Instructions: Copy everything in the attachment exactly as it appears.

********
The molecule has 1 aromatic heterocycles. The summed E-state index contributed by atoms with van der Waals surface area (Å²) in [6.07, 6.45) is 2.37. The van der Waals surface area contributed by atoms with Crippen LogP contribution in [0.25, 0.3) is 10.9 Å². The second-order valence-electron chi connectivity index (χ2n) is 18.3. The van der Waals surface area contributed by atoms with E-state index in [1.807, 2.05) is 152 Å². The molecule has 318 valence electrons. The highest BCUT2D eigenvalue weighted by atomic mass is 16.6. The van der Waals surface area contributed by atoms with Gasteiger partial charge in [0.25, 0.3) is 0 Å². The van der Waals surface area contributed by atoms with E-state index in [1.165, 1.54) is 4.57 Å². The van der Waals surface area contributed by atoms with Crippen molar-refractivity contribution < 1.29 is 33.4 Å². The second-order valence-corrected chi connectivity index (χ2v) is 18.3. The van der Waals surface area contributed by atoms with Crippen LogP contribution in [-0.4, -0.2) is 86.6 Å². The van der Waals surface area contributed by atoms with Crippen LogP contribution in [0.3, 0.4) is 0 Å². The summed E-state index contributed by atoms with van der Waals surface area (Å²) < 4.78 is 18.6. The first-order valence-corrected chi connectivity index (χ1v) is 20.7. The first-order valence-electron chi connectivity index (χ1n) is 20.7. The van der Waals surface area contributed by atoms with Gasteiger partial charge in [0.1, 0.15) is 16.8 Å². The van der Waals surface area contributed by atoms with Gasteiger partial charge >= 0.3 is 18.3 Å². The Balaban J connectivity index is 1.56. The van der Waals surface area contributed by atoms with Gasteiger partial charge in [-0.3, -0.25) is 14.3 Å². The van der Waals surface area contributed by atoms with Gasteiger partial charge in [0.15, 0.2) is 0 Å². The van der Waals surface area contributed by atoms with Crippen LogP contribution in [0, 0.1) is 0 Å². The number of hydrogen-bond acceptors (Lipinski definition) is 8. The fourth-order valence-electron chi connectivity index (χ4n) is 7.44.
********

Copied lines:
The molecule has 1 aromatic heterocycles. The summed E-state index contributed by atoms with van der Waals surface area (Å²) in [6.07, 6.45) is 2.37. The van der Waals surface area contributed by atoms with Crippen LogP contribution in [0.25, 0.3) is 10.9 Å². The second-order valence-electron chi connectivity index (χ2n) is 18.3. The van der Waals surface area contributed by atoms with E-state index in [1.807, 2.05) is 152 Å². The molecule has 318 valence electrons. The highest BCUT2D eigenvalue weighted by atomic mass is 16.6. The van der Waals surface area contributed by atoms with Gasteiger partial charge in [0.25, 0.3) is 0 Å². The van der Waals surface area contributed by atoms with E-state index in [1.165, 1.54) is 4.57 Å². The van der Waals surface area contributed by atoms with Crippen molar-refractivity contribution < 1.29 is 33.4 Å². The second-order valence-corrected chi connectivity index (χ2v) is 18.3. The van der Waals surface area contributed by atoms with Crippen LogP contribution in [-0.4, -0.2) is 86.6 Å². The van der Waals surface area contributed by atoms with Crippen LogP contribution in [0.3, 0.4) is 0 Å². The summed E-state index contributed by atoms with van der Waals surface area (Å²) < 4.78 is 18.6. The first-order valence-corrected chi connectivity index (χ1v) is 20.7. The first-order valence-electron chi connectivity index (χ1n) is 20.7. The van der Waals surface area contributed by atoms with Gasteiger partial charge in [0.1, 0.15) is 16.8 Å². The van der Waals surface area contributed by atoms with Gasteiger partial charge >= 0.3 is 18.3 Å². The Balaban J connectivity index is 1.56. The van der Waals surface area contributed by atoms with Gasteiger partial charge in [-0.3, -0.25) is 14.3 Å². The van der Waals surface area contributed by atoms with Gasteiger partial charge in [0.15, 0.2) is 0 Å². The van der Waals surface area contributed by atoms with Crippen LogP contribution in [0, 0.1) is 0 Å². The number of hydrogen-bond acceptors (Lipinski definition) is 8. The fourth-order valence-electron chi connectivity index (χ4n) is 7.44.